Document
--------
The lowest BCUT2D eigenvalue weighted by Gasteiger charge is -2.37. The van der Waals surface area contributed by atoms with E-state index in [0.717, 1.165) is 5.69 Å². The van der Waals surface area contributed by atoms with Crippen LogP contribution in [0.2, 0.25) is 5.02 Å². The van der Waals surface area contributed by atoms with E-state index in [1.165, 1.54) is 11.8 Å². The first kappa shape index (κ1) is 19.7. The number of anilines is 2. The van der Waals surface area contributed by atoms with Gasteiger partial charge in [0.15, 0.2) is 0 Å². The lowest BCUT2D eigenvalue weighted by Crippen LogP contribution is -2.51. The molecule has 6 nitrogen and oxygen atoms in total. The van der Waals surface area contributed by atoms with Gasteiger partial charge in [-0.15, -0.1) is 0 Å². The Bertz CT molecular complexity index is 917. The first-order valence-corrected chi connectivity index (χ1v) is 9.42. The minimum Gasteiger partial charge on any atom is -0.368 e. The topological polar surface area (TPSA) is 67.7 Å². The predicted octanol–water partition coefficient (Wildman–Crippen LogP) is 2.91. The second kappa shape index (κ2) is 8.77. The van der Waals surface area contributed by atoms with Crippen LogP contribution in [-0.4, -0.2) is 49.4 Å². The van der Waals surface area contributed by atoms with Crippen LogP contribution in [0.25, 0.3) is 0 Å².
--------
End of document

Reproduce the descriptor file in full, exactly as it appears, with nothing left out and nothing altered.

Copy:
The lowest BCUT2D eigenvalue weighted by Gasteiger charge is -2.37. The van der Waals surface area contributed by atoms with E-state index in [0.717, 1.165) is 5.69 Å². The van der Waals surface area contributed by atoms with Crippen LogP contribution in [0.2, 0.25) is 5.02 Å². The van der Waals surface area contributed by atoms with E-state index in [1.165, 1.54) is 11.8 Å². The first kappa shape index (κ1) is 19.7. The number of anilines is 2. The van der Waals surface area contributed by atoms with Gasteiger partial charge in [0.15, 0.2) is 0 Å². The lowest BCUT2D eigenvalue weighted by Crippen LogP contribution is -2.51. The molecule has 6 nitrogen and oxygen atoms in total. The van der Waals surface area contributed by atoms with Gasteiger partial charge in [-0.15, -0.1) is 0 Å². The Bertz CT molecular complexity index is 917. The first-order valence-corrected chi connectivity index (χ1v) is 9.42. The minimum Gasteiger partial charge on any atom is -0.368 e. The topological polar surface area (TPSA) is 67.7 Å². The predicted octanol–water partition coefficient (Wildman–Crippen LogP) is 2.91. The second kappa shape index (κ2) is 8.77. The van der Waals surface area contributed by atoms with Crippen LogP contribution in [-0.4, -0.2) is 49.4 Å². The van der Waals surface area contributed by atoms with Crippen LogP contribution in [0.25, 0.3) is 0 Å².